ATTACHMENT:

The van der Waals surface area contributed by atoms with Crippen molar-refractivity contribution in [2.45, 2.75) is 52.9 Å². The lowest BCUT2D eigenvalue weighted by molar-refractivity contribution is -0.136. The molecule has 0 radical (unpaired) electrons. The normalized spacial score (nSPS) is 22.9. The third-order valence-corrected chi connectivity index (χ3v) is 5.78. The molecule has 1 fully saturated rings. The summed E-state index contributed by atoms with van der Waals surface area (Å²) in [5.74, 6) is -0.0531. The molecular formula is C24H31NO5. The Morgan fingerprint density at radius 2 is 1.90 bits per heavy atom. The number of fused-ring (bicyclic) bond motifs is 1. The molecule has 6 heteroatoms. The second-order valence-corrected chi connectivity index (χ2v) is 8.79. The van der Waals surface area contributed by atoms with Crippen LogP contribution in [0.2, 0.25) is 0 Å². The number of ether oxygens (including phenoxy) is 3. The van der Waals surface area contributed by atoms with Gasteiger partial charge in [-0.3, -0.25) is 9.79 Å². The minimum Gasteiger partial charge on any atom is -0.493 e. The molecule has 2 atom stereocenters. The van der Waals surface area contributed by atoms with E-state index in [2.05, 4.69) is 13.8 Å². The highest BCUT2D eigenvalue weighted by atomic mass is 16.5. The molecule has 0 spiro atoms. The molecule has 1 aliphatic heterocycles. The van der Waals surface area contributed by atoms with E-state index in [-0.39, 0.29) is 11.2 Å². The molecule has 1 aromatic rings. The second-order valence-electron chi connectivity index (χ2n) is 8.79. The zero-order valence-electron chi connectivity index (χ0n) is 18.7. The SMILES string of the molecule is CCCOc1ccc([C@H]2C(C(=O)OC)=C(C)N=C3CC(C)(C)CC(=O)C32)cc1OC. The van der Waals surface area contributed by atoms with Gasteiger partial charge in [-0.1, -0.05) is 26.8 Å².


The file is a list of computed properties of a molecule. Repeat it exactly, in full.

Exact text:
The van der Waals surface area contributed by atoms with Crippen molar-refractivity contribution in [2.45, 2.75) is 52.9 Å². The lowest BCUT2D eigenvalue weighted by molar-refractivity contribution is -0.136. The molecule has 0 radical (unpaired) electrons. The normalized spacial score (nSPS) is 22.9. The third-order valence-corrected chi connectivity index (χ3v) is 5.78. The molecule has 1 fully saturated rings. The summed E-state index contributed by atoms with van der Waals surface area (Å²) in [5.74, 6) is -0.0531. The molecular formula is C24H31NO5. The Morgan fingerprint density at radius 2 is 1.90 bits per heavy atom. The number of fused-ring (bicyclic) bond motifs is 1. The molecule has 6 heteroatoms. The second-order valence-corrected chi connectivity index (χ2v) is 8.79. The van der Waals surface area contributed by atoms with Crippen LogP contribution in [0.2, 0.25) is 0 Å². The number of ether oxygens (including phenoxy) is 3. The van der Waals surface area contributed by atoms with Gasteiger partial charge in [-0.3, -0.25) is 9.79 Å². The minimum Gasteiger partial charge on any atom is -0.493 e. The molecule has 2 atom stereocenters. The van der Waals surface area contributed by atoms with E-state index in [2.05, 4.69) is 13.8 Å². The highest BCUT2D eigenvalue weighted by atomic mass is 16.5. The molecule has 0 spiro atoms. The molecule has 1 aliphatic heterocycles. The van der Waals surface area contributed by atoms with E-state index in [-0.39, 0.29) is 11.2 Å². The molecule has 1 aromatic rings. The second-order valence-electron chi connectivity index (χ2n) is 8.79. The zero-order valence-electron chi connectivity index (χ0n) is 18.7. The SMILES string of the molecule is CCCOc1ccc([C@H]2C(C(=O)OC)=C(C)N=C3CC(C)(C)CC(=O)C32)cc1OC. The van der Waals surface area contributed by atoms with Gasteiger partial charge in [-0.1, -0.05) is 26.8 Å².